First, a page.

Friday, March 17, 2006

Howard Dean was right

As pointed out by Donald Kaul in his column today, Howard Dean had this to say 3 years ago, just before the US invaded Iraq.

“I believe it is my patriotic duty to urge a different path to protecting America’s security: To focus on al Qaeda, which is an imminent threat, and to use our resources to improve and strengthen the security and safety of our home front and our people while working with the nations of the world to contain Saddam Hussein….
“Had I been a member of the Senate, I would have voted against the resolution that authorized the President to use unilateral force against Iraq….
“That the President was given open-ended authority to go to war in Iraq resulted from a failure of too many in my party in Washington who were worried about political positioning for the presidential election.
“The stakes are so high, this is not a time for holding back or sheepishly going along with the herd.”
“If we go to war, I certainly hope the Administration’s assumptions are realized, and the conflict is swift, successful and clean. I certainly hope our armed forced will be welcomed like heroes and liberators in the streets of Baghdad.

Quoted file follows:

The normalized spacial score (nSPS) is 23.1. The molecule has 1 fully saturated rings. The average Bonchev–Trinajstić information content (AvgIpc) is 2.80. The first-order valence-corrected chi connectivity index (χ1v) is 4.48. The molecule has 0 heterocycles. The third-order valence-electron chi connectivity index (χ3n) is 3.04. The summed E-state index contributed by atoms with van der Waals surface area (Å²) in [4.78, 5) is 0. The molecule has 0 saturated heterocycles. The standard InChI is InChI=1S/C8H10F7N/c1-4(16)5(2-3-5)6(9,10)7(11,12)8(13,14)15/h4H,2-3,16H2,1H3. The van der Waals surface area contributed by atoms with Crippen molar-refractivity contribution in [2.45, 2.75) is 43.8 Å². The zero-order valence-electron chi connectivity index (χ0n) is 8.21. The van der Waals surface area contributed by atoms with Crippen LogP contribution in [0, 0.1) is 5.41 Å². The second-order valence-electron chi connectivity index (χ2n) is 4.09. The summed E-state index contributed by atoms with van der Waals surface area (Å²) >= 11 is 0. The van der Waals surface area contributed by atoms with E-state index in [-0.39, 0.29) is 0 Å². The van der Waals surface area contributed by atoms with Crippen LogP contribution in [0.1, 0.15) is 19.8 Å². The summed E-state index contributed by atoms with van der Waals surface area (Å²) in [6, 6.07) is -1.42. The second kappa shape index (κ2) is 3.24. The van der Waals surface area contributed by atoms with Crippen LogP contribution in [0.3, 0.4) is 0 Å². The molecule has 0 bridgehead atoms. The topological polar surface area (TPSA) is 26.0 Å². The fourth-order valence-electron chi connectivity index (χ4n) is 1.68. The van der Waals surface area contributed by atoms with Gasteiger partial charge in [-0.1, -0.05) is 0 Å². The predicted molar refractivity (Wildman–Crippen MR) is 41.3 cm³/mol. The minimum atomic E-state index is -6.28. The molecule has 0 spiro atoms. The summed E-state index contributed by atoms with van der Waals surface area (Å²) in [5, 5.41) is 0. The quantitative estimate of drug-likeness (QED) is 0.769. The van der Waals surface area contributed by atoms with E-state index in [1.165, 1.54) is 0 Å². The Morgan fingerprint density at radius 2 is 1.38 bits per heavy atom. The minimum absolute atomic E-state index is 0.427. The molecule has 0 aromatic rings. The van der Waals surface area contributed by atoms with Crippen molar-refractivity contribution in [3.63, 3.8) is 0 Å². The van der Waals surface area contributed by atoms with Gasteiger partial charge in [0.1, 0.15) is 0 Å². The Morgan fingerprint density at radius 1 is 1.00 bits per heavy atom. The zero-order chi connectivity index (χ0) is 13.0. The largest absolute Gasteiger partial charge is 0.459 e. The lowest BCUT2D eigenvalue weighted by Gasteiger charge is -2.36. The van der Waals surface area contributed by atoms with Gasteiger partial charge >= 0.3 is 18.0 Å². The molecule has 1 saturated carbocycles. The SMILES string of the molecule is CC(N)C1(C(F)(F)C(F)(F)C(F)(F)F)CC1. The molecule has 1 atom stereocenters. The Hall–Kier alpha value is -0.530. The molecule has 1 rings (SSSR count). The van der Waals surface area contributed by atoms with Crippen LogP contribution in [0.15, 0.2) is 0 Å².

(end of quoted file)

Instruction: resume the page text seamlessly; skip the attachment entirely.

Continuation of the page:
“It is possible, however, that events could go differently…
“Iraq is a divided country, with Sunni, Shia and Kurdish factions that share both bitter rivalries and access to large quantities of arms.
“Anti-American feeling will surely be inflamed among the misguided who choose to see an assault on Iraq as an attack on Islam, or as a means of controlling Iraqi oil.”

Although the above statements seem obvious now they were definitely not seen as such at the time and not many other Democratic elected officials agreed with them. Dennis Kucinich and Russ Feingold were just about the only exceptions. Hilary Clinton is touted by the news media as the leader for the 2008 presidential nomination, apparently because she, unlike Dean, Kucinich and Feingold, says things the media expects and is comfortable with.

It appears that a good way to see the truth and accurately predict the future is to espouse ideas being ridiculed or ignored by the news media.

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